8: The Sallie House in Atchison, Kansas
Have you heard of the Sallie House in Atchison, Kansas? The house was originally the home of an Atchison physician, and the front of the house served as office space and exam rooms. One day a woman brought in her six-year-old daughter, Sallie, to see the doctor for severe stomach pain.
The doctor diagnosed her with appendicitis and had to perform emergency surgery. He couldn’t wait for her anesthesia to take effect for fear her appendix would burst, so he began operating on her at once. Sallie died on the operating table, most likely in severe pain and believing a man cut her up and tortured her.
According to local legend, Sallie never left the house and haunts it to this day. In 1993, the haunting grew increasingly violent. Fires broke out, the male owner would get scratches on his chest and abdomen, and the family dog growled at nothing. Today, visitors can take self-guided tours of the Sallie House. If you’re feeling really brave, you can book an overnight stay.
9: The Winchester Mystery House in San Jose, California – Odd Paranormal
Sarah Winchester, the widow of William Winchester and heiress to a large portion of the Winchester Repeating Arms fortune, built the Winchester House. Sarah, either driven mad by her husband’s passing or by ghosts, built the mansion to appease the spirits of those killed by Winchester rifles.
Work on the house started in 1886 and continued until Sarah died in 1922. What was once an eight-room farmhouse grew into a sprawling, weird mansion. The mansion is a monstrous 24,000 square feet and has 10,000 windows, 2,000 doors, 160 rooms, 13 bathrooms, six kitchens, and more. Both visitors and employees have tales of paranormal encounters at the Winchester mansion.
Pro Tip: The mansion offers many different kinds of tours and experiences. Be sure to book in advance!
10: Waverly Hills Sanatorium in Louisville, Kentucky
This hospital opened in 1910 to house tuberculosis patients, which used to be a terminal and highly contagious disease. Urban legends maintain that more than 9,000 people died at Waverly Hills during its time as a sanatorium.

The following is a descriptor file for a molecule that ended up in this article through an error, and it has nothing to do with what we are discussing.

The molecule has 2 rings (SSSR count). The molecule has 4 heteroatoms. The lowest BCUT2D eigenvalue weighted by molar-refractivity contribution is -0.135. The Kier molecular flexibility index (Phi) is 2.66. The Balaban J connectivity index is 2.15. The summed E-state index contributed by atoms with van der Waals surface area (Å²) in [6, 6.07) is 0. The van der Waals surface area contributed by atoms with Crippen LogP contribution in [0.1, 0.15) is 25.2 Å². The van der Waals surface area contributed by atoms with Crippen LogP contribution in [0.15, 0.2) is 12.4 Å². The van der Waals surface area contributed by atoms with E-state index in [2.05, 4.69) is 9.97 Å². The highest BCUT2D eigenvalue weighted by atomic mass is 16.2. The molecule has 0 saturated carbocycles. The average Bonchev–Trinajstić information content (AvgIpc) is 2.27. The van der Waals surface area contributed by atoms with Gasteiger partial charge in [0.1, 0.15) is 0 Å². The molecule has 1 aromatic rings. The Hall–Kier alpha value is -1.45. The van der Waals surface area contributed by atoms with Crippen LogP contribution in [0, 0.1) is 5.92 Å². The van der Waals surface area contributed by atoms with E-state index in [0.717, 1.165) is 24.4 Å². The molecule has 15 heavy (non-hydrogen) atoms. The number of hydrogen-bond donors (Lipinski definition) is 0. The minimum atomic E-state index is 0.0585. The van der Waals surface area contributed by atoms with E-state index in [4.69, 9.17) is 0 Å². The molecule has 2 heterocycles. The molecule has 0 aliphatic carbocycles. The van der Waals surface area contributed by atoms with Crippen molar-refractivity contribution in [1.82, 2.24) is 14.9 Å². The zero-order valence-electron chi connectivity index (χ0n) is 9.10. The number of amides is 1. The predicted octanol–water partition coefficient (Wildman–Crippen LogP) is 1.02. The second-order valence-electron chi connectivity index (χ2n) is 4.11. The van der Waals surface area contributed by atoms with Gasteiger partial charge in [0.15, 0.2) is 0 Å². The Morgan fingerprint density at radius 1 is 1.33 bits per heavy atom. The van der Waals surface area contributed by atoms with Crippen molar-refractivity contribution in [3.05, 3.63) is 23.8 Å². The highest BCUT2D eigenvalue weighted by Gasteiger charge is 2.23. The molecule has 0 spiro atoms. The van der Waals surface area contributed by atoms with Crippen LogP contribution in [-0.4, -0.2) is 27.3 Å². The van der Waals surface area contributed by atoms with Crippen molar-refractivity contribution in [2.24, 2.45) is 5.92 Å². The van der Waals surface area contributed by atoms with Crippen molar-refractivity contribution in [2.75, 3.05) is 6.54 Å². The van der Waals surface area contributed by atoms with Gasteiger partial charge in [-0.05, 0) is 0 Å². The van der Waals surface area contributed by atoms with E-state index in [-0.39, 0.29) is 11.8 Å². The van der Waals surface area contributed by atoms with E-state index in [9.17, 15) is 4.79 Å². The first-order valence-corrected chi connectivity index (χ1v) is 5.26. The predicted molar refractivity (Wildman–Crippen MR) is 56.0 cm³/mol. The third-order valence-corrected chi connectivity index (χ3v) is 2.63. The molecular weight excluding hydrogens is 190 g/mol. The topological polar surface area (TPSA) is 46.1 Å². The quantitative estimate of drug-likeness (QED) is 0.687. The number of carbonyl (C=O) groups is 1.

Today, the place is rife with tales of hauntings and paranormal experiences.
Visitors can choose from guided tours, historical guided tours, public paranormal investigations, private investigations, and more.
Pro Tip: If you want to make your next adventure even scarier, listen to one of these 7 Spooky Campfire Podcasts for Your Next RV Trip.
11: New London Ledge Lighthouse, Connecticut
The New London Ledge Lighthouse is one of the most picturesque lighthouses in the country. Situated on top of a concrete pier in New London Harbor, the lighthouse sits on top of a stunning three-story building. Lighthouse keepers kept the light on from 1909 to 1939 when the U.S. Coast Guard took over.
The light is now fully automated, and this lighthouse (and building) have many paranormal tales. Lighthouse keepers reported many strange occurrences over the years, including doors opening and closing, things moving, knocking sounds, and more. Some people have seen a ghostly apparition of a tall, bearded man in a rainhat.
Local legend maintains that one keeper of the lighthouse jumped off the roof to his death, although there are no official records of this happening. However, many attribute the hauntings to this tragic tale. This lighthouse makes an epic stop on a haunted road trip.
Know Before You Go: Since it’s in the harbor, you can’t drive to it, but you can take a ferry.
12: Stull Cemetery, Kansas
Stull Cemetery sits between Topeka and Kansas City. This tiny town in the middle of nowhere is supposedly home to one of the seven gates to hell. Rumors started circulating widely after a 1974 University of Kansas student newspaper claimed that Satan himself appears in Stull twice a year: on Halloween and the spring equinox.
While we may never know what they based those claims on, this urban legend still circulates today.
It’s entirely possible that bored Kansas kids made up the legend, but either way, people do report strange occurrences when visiting the Stull Cemetery.
13: Thornewood Castle Inn and Gardens in Tacoma, Washington
Historic Thornewood Castle in Tacoma is supposedly home to many spirits. This striking building was used in the filming of the Stephen King movie “Rose Red.” One of the founders of Tacoma, Chester Thorne, built the three-story mansion. The mansion contains 54 rooms, including 22 bedrooms and 22 baths, and the 100-acre gardens required a staff of 28 gardeners.
The house has a truly unique history. Chester Thorne purchased a 400-year old Elizabethan manor in England and had parts of it dismantled and shipped piece-by-piece for Thornewood Castle. There are more than 100 pieces of salvaged stained glass, some that may date back to the 15th and 16th centuries.
This manor is now on the National Register of Historic Places and serves as a country inn. Visitors can book overnight rooms. They also allow vacation rentals and host special events at the castle.
Do You Love Paranormal Places?
Did reading about any of these haunted locations give you the creeps? If you love the paranormal or have a healthy amount of skepticism, we dare you to visit (or stay at) any of these haunted locations in the U.S.
Then let us know about your spooky road trip.